Within medical research there is an increasing trend toward deriving multiple types of data from the same individual. The most effective prognostic prediction methods should use all available data, since this maximizes the amount of information used. In this paper we consider a variety of learning strategies to boost prediction performance based on
the use of all available data.
In this paper we consider data integration via the use of
multiple kernel learning (MKL) supervised learning methods.
We consider a scheme in which feature selection by statistical score is performed separately per data type and by pathway membership. We further consider the introduction of a confidence measure for the class assignment, both to remove some ambiguously labelled datapoints from the training data and to implement a cautious classifier which only makes predictions when the associated confidence is high.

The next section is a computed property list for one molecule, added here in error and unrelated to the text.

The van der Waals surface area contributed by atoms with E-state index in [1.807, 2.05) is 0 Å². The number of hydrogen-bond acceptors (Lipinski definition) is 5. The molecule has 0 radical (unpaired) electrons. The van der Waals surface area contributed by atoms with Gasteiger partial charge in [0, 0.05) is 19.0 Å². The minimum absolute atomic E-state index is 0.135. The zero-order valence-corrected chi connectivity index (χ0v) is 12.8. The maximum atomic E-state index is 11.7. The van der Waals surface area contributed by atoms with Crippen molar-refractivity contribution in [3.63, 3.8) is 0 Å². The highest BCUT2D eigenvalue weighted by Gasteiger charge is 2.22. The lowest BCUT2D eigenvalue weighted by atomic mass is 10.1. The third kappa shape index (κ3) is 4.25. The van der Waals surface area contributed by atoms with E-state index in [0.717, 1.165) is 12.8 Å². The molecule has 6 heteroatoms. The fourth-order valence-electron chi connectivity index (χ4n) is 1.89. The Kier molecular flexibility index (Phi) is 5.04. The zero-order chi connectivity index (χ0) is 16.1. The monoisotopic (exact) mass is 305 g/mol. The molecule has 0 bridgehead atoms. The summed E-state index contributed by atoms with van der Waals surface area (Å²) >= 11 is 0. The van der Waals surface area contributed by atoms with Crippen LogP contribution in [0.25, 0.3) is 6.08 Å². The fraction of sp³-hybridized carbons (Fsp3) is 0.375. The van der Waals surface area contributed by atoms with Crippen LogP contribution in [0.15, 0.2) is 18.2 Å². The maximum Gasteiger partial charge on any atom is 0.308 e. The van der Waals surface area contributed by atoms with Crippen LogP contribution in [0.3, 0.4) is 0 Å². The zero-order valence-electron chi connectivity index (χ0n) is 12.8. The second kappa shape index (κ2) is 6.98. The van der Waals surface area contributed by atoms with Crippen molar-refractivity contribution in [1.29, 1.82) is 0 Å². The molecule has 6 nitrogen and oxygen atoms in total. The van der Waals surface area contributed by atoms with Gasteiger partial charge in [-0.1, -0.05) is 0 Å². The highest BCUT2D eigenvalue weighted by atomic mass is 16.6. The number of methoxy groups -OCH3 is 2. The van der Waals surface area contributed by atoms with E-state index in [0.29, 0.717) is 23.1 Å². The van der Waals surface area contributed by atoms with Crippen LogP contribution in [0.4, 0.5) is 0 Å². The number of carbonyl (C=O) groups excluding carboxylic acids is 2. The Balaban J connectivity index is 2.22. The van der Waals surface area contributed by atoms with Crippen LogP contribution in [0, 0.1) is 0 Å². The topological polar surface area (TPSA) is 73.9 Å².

We use the METABRIC dataset for breast cancer, with prediction of survival at 2000 days from diagnosis. Predictive accuracy is improved by using kernels which exclusively use those genes, as features, which are known members of particular pathways. We show that yet further improvements can be made by using a range of additional kernels based on clinical covariates such as ER-status.
Using this range of measures to improve prediction performance we show that the test accuracy on new instances is nearly 80%,though predictions are only made on 69.2% of the patient cohort.